What is a Polygraph?
And why I won’t use one
Polygraphs, or lie detectors as they are more commonly known, are a staple in any spy movie or detective TV show. They even form a large part of ‘reality’ daytime tv, appearing regularly on programmes like The Jeremy Kyle Show (now axed) and similar talk shows. It makes some exciting drama for the screen, as suspects are either redeemed or hung out to dry by the results, but in the REAL world it’s rather different.
A polygraph is a scientific test that measures a subject’s physical responses as they answer a series of questions. The science dictates that when we attempt to deceive someone, our body responds in a variety of ways, such as an increased heart rate, changed breathing and higher blood pressure. The polygraph registers these changes in the subject throughout the interview, indicating whether their answers are truthful. Reportedly, a polygraph is 80-95% accurate (when conducted in a specific, controlled setting by a skilled and trained professional)
My job is to uncover the truth, so in theory a polygraph would take a lot of the legwork out for me, right? It might surprise you to find out, then, that I would never use one as part of my investigations. And here are just some of the reasons why!
Not admissible in court
Providing evidence for my clients is not enough. The evidence needs to have value and it needs to serve a purpose, otherwise it’s just as useful as idle gossip.
The main purpose of evidence is to back up the claims of my client, which means it must be recognised by a court of law. Things like photos of a cheating spouse, or documentation of corrupt finances are ideal. Currently in the UK, polygraphs are not admissible in court. This means any evidence gained from a lie detector will be of no use in the long term. The results of a polygraph test may add some weight to an argument and may even bring some closure if you are happy with the legitimacy of the test, but ultimately it is useless.
No legal standing to enforce
As a Private Investigator, I have no legal authority over the person in question. This means I have no right to enforce a polygraph – even the police need full cooperation and consent from the subject before they can conduct the test!
The chances of getting the subject to voluntarily take part in a polygraph is incredibly slim, almost impossible. So, I wouldn’t want to waste my clients time or money going down this route.
They are expensive
You can’t just buy a polygraph off the shelf. As a polygraph is a scientific test, it must be conducted in a specific setting by someone trained in the field. This makes them very expensive to conduct and arrange, and I would rather spend that time on more practical, more reliable investigations.
Results can be contaminated
While they are reportedly quite accurate, there are several factors that can impact the result of a polygraph and make them less reliable.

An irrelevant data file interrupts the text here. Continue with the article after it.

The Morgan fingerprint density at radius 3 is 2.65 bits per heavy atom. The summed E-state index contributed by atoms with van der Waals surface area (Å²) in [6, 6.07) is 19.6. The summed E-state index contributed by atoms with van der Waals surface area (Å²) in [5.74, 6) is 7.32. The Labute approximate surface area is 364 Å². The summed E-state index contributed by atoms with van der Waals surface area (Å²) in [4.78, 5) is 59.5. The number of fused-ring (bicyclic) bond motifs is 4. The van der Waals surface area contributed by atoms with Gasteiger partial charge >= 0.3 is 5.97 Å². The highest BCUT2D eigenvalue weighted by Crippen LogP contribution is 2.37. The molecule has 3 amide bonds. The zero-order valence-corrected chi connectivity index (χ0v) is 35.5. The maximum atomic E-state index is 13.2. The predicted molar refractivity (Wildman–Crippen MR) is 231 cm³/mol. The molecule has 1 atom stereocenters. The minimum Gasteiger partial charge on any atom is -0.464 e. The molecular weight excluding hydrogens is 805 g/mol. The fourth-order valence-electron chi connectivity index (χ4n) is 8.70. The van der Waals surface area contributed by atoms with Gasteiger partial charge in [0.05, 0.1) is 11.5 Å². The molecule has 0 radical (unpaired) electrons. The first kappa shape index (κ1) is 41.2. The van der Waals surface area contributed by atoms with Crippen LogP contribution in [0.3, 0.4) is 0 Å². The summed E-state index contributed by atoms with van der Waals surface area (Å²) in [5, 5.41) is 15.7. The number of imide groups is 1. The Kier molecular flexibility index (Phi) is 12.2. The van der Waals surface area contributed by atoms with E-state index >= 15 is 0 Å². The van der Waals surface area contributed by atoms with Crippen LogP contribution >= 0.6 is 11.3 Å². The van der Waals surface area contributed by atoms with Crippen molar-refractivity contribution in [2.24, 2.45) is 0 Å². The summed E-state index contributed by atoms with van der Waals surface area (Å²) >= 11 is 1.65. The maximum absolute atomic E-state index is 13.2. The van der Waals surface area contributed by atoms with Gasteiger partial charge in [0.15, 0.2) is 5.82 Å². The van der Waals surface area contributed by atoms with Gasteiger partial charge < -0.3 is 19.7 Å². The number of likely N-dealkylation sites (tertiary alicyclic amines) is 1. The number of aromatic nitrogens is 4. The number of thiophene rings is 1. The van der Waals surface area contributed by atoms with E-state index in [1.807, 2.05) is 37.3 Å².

While you may not be directly responsible for the activity in question, other feelings of guilt can affect your result. Things like covering up for someone or having information you haven’t handed over may weigh on your mind. This could lead to a person being falsely accused of a crime, when in fact they are only guilty by association or omission.
Even some mental and physical illnesses can falsify results, for example, if the subject has a heart condition causing irregular beats, or a personality disorder that renders them unable to reliably recall events in question. Some medications, such as anti-anxiety treatments, or illegal drugs, can also skew the results, as common side effects like increased heart rate, decreased blood pressure and even reduced mental cognition (think reaction times) will affect the polygraph’s readings.
Knowing that a polygraph test can produce these false results and is heavily disputed in the scientific world, I believe it would be irresponsible to suggest this approach to my clients. This widely shared opinion is strengthened by the tragic death of Steve Dymond in 2019, who committed suicide days after The Jeremy Kyle lie detector ‘proved’ he was unfaithful to his wife, despite him maintaining his innocence. The daytime talk show was cancelled as a result and, during the subsequent TV inquiry, ITV Chief Executive Dame McCall has stated that they “will not commission a show in the future in this way, in this format, using lie detector tests” again.
Ultimately, I have enough tools and knowledge get you the answers you need, without relying on a device that comes with a big disclaimer. And I don’t cut corners, because I want to provide you with a service that gives you the peace of mind and closure that you deserve.